The European Parliament's temporary committee last week held its first meeting to draw up a plan of action on how it will prove the Echelon 'spy system' exists, and what steps can be taken to limit its influence.
Fears over Echelon were first raised in a European Parliament report earlier this year, when Commissioner Erkki Liikanen said the UK and the US had denied the network was used for industrial espionage.
However, the European Union (EU) was not reassured and set up a temporary committee this July, giving it a year to verify the existence of Echelon and assess its compatibility with European law.
The 36-strong committee will look at whether the rights of European citizens are protected against the activities of the secret services and whether encryption is an adequate protection to guarantee privacy.
The committee will also examine whether European industry is put at risk by global interception of communications, and discuss how EU institutions can be made better aware of the risks posed by the activities of the secret services and what measures can be taken.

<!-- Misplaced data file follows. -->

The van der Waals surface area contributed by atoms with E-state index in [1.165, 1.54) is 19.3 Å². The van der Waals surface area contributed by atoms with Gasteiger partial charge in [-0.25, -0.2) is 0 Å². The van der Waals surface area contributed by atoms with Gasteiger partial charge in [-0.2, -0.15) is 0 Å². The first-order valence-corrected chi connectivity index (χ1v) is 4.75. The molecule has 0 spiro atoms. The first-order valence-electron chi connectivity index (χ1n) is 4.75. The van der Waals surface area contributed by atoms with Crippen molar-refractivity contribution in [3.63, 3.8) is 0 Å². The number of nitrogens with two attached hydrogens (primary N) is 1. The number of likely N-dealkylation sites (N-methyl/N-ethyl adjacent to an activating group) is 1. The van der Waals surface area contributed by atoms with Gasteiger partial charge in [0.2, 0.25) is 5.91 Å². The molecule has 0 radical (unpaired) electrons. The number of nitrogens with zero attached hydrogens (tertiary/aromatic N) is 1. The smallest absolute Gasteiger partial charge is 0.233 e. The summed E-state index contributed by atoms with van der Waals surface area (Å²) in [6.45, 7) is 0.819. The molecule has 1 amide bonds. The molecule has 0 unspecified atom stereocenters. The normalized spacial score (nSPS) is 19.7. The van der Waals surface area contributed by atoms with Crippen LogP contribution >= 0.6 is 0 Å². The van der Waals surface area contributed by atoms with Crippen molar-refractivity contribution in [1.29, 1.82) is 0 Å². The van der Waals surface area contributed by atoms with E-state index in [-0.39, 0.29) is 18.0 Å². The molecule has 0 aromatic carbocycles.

Following last week's meeting, the committee has determined which areas it will study and has requested that any businesses which think they have been targeted through the Echelon system to contact it.
EU officials told vnunet.com that a specially secured area within the EU network, with an extra firewall, had been isolated to confidentially store packet data relating to Echelon.
The committee said it will establish what is known about Echelon, what has been discussed about it in other parliaments, which intelligence agencies operate within the EU and which agencies might intercept communications systems.
The group will also look at what levels of protection encryption offers, what economic espionage has taken place, who has been targeted and whether they have protected themselves against further intrusions, and the legal position regarding privacy.
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